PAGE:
systematic literature review dr elena antonova. lecture aims types of literature reviews what is a...

Download Systematic Literature Review Dr Elena Antonova. Lecture aims Types of literature reviews What is a systematic literature review Why do we need them How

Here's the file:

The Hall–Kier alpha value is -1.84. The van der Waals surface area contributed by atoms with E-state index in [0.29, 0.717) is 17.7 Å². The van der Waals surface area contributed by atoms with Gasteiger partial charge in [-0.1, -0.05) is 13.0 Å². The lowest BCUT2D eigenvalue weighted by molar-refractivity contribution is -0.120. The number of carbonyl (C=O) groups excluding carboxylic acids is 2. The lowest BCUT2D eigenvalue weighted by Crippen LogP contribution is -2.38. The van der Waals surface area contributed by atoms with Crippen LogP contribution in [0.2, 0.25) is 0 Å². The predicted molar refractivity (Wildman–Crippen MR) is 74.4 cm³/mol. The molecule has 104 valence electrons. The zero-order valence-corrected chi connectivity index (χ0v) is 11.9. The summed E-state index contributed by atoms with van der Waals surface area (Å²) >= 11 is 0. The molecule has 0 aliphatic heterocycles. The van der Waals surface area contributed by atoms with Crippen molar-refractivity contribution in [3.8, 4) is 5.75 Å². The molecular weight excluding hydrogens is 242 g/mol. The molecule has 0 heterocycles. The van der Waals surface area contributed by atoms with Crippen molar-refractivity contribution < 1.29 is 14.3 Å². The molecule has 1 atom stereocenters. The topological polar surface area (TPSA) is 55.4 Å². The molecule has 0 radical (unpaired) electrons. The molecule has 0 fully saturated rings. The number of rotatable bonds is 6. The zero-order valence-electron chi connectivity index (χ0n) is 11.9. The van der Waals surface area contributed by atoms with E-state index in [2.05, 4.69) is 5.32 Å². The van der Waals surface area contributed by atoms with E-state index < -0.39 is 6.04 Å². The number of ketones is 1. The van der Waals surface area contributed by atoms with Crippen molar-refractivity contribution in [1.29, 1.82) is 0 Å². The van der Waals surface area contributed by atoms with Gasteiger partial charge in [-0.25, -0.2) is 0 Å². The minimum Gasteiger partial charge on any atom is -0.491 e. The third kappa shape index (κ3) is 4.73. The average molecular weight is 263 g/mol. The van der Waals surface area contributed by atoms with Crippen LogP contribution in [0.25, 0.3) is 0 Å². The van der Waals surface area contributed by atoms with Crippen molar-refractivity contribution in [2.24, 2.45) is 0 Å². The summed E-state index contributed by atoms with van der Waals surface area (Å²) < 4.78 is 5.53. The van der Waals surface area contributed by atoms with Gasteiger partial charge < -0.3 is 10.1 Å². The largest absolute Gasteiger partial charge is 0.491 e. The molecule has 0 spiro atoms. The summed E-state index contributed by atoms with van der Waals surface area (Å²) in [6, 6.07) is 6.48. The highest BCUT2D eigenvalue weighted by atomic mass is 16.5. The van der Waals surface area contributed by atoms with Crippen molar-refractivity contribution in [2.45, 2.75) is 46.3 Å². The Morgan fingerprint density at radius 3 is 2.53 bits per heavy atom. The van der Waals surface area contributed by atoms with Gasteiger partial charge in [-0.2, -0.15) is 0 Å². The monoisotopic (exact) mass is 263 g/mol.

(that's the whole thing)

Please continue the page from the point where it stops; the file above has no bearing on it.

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Systematic Literature Review Dr Elena Antonova Slide 2 Lecture aims Types of literature reviews What is a systematic literature review Why do we need them How to be systematic about it avoiding this state: Slide 3 Learning outcomes Clarity about the purpose of lit review Understanding of the lit search process Appreciation of a systematic approach Ability to conduct a lit review Slide 4 Publication food chain Anecdotal Expert opinion Case reports Case-control studies Cohort studies Randomised controlled trials Reviews and meta-analyses Slide 5 Types of reviews Systematic reviews: Use explicit and rigorous methods to identify, critically appraise, and synthesize relevant studies Narrative reviews: Summaries of research that lack explicit descriptions of systematic methods Meta-analysis: quantitative review using statistical analyses Meta-ethnography: systematic review of qualitative data Slide 6 Mulrow (1994) on systematic lit review: Through critical exploration, evaluation, and synthesis the systematic review separates the insignificant, unsound, or redundant deadwood in the medical literature from the salient and critical studies that are worthy of reflection Slide 7 What is systematic about it? Key search words Searching method Criteria for including/excluding references Clear structure in appraising the evidence Explicit discussion of limitations Slide 8 Why a systematic literature review? Ecclectism and the rise of BPS psychiatry: proliferation of treatment approaches growing number of RCTs published limited NHS resources -> need to identify effective evaluations to guide research investments and health care provision Slide 9 Archie Cochrane 1909-1988 1972 Effectiveness and Efficiency: Random Reflections on Health Services Emphasised the necessity of RCT studies It is surely a great criticism of our profession that we have not organised a critical summary, by specialty or subspecialty, adapted periodically, of all relevant randomised controlled trials The beginning Slide 10 Established in 1993 International, non-profit, independent organisation Promotes evidence of the effects of therapies Production and dissemination of systematic reviews There are > 11,500 people working within The Cochrane Collaboration in over 90 countries. 50% are authors of Cochrane Reviews Cochrane Collaboration Slide 11 Another quote from Archie: I had considerable freedom of clinical choice of therapy: my trouble was that I did not know which to use and when. I would gladly have sacrificed my freedom for a little knowledge. I had never heard then of 'randomised controlled trials', but I knew there was no real evidence that anything we had to offer had any effect on tuberculosis, and I was afraid that I shortened the lives of some of my friends by unnecessary intervention." Slide 12 Who needs literature reviews? Over two million!!! articles are published annually in the biomedical literature in over 20 000 journals. High quality information is not always available to everyone. -> impossible for health care providers, researchers, and policy makers to keep up to date. Slide 13 How is it helpful? Reduces large quantities of information to palatable pieces for digestion Minimises bias: systematic reviews and meta-analyses apply explicit scientific principles aimed at reducing random and systematic errors of bias Integrates up-to-date, reliable and critical biomedical information for use by: Practitioners: research-based practice Decision and policy makers Researchers (to avoid reinventing the wheel) Slide 14 Further advantages of systematic reviews Assess consistency of relationships and effects Among studies of the same or similar interventions Across populations and settings Across different diseases Establish generalisability of scientific findings Identify variables affecting generalisability and consistency (e.g. sex, age, ethnicity) Facilitate the translation of medical research discoveries to clinical practice Slide 15 How is it helpful to you? To locate previous studies in your subject area To find effective research methodologies To see if (and, if so, how well) your research topic has been tackled previously To put your research in the context of other work in this field To establish relevance To support bids for funding and sponsorship Slide 16 The literature Slide 17 Before entering the maze Formulate your question! Pragmatic, well-focused questions Need to know what we are asking, in order to know what studies we include in the review. Slide 18 Stage 1: literature search Slide 19 Key words Not too broad (scope creep) Not too narrow (empty net) Think of all possibly synonyms Check already retrieved papers for possible key words and their combinations Make sure to follow the search engines rules in combining the key words Slide 20 Databases PsychInfo (APAs database) MedLine/PubMed Scopus: scientific, technical, medical and social sciences Google Scholar But Google definitely rocks! Slide 21 Determining the year Generally, start with the year not included in the last literature review of the field If no previous reviews, go by when the first relevant study was published If overlapping, but not identical topic of review, ok to use the same studies Slide 22 Literature Search Tree Initial key word search Retrieved papers cited by others Retrieved papers references search Unpublished data search ( literature, phd thesis, societal meetings) Slide 23 Document you search in a detailed and explicit way Atkins et al 2008 Slide 24 Stage 2: selecting papers Slide 25 Method of selecting Decide on your inclusion/exclusion criteria This might depend on how advanced is the field (e.g. no-control studies, open-blind trials vs. RCTs) What demographics of participants might influence outcomes? (e.g. age, sex, ethnicity) Slide 26 Details of all studies included in review Slide 27 Slide 28 The write up Title Introduction Method Results Discussion Conclusion References Slide 29 Introduction Introduce the field of research State the question to be addressed Make reference to the previous reviews of the field Make clear why further review is need (i.e. number of new papers) Introduce any competing models/theories that the review aims to appraise Slide 30 Introduction: specific points How important is the problem? Prevalence, incidence and impact of illness Is there any uncertainty about how to deal with the problem? What is the intervention supposed to achieve? What is the anticipated outcome of the intervention What are the models of efficacy of the intervention? Slide 31 Method: design & procedures Describe : Search criteria and method Selection criteria, including explicit justification for study exclusion The scales or checklist by which studies are appraised Any techniques of synthesis or analysis by which they are presented Slide 32 Method: design & procedures Tabulate : - inclusion criteria - sample size - baseline patient characteristics - withdrawal rate - results of primary and secondary end points (for longitudinal studies) Slide 33 Method Define participants Define interventions Define comparisons Define outcomes Slide 34 Participants How is the disease/condition defined? What are the most important characteristics that describe the participants relevant to your review? Are there any relevant demographic factors? (e.g. age, sex, ethnicity) What is the setting? (e.g. hospital, community etc) Who should make the diagnosis? Are there any co-morbidities to be excluded? Are there any other types of people who should be excluded from your review (because they are likely to react to the intervention in a different way)? How will studies involving only a subset of relevant participants be handled? Slide 35 Interventions What are the experimental and control (comparator) interventions of interest? Does the intervention have variations (eg dosage, mode of delivery, personnel who deliver it, frequency of delivery, duration of delivery, timing of delivery)? Are all variations to be included (for example is there a critical dose below which the intervention may not be clinically appropriate)? How will trials including only part of the intervention be handled? How will trials including the intervention of interest combined with another intervention (co-intervention) be handled? Slide 36 Comparisons What are you interested in comparing the intervention to? Depends on the primary question of the review: Are you only interested in whether the intervention offers benefit over the natural course of the disorder (ie a comparison to placebo or no treatment) or are you interested in whether the intervention offers benefit over other interventions. Slide 37 Outcome measures How do you think it is important to measure change with respect to this intervention in this population? List all the outcomes you are including in your review. Primary and Secondary Consider outcomes relevant to all potential decision- makers, including economic data. Should cover beneficial and adverse effects Slide 38 Have a method to your method Reproducibility Ideally the transparency of methods used should mean that another researcher addressing the same question will identify the same set of studies and arrive at the same overall conclusion. Slide 39 Results Normally the largest section of your write up Aim for a systematic grouping of the studies, e.g. results of controlled vs no-control trials, open- blind vs double-blind, or some other criteria Slide 40 Practical tips Use a method which suits you best: brief summary of each study for your notes map the labs and their studies !Make sure you know the labs and their stories! Have a story to tell, not just summaries Slide 41 Discussion & Conclusions Summaries the main results Appraise the results (power, generasibility) Clinical significance Appraise in relation to the models/theories of phenomenon (e.g. d